The following excerpt is from an article by Easwaran that appeared in the Autumn 2006 issue of our quarterly Blue Mountain journal:
“Not long ago it was considered impossible for a human being to run a mile in less than four minutes. The ‘four-minute mile’ was a built-in physiological limitation, a kind of invisible wall that one could approach but never break through. And while everybody believed this, it was true. People resigned themselves to watching the record creep up by hundredths of a second, harder and harder to beat as the magic wall got closer.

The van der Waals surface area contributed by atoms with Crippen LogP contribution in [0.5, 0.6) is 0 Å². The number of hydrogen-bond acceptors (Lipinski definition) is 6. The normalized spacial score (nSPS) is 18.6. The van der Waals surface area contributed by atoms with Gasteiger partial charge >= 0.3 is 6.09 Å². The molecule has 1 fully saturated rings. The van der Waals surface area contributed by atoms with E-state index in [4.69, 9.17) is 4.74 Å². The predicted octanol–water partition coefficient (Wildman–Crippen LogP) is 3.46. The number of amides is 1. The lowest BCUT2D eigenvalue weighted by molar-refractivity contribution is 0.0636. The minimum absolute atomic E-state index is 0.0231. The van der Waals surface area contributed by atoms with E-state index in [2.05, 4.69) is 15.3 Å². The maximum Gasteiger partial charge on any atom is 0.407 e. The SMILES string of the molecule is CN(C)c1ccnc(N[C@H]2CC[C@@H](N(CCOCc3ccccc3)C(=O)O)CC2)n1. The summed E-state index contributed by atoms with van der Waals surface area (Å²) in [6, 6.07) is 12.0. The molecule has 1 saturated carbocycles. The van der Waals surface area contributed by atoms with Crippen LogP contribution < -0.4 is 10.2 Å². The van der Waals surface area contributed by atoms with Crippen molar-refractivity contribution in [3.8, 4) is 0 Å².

“And then somebody who didn’t believe in invisible walls – a young English physician, Roger Bannister – ran faster. It was humanly possible! Belief in a four-minute barrier collapsed. It took just six weeks for another runner to break Bannister’s record, and today, mothers and students go out on weekends and run at speeds that experts once decreed beyond human reach. Today some say the real limit is a three-minute mile. But most people are unwilling to set limits at all, and records are broken regularly. Continue reading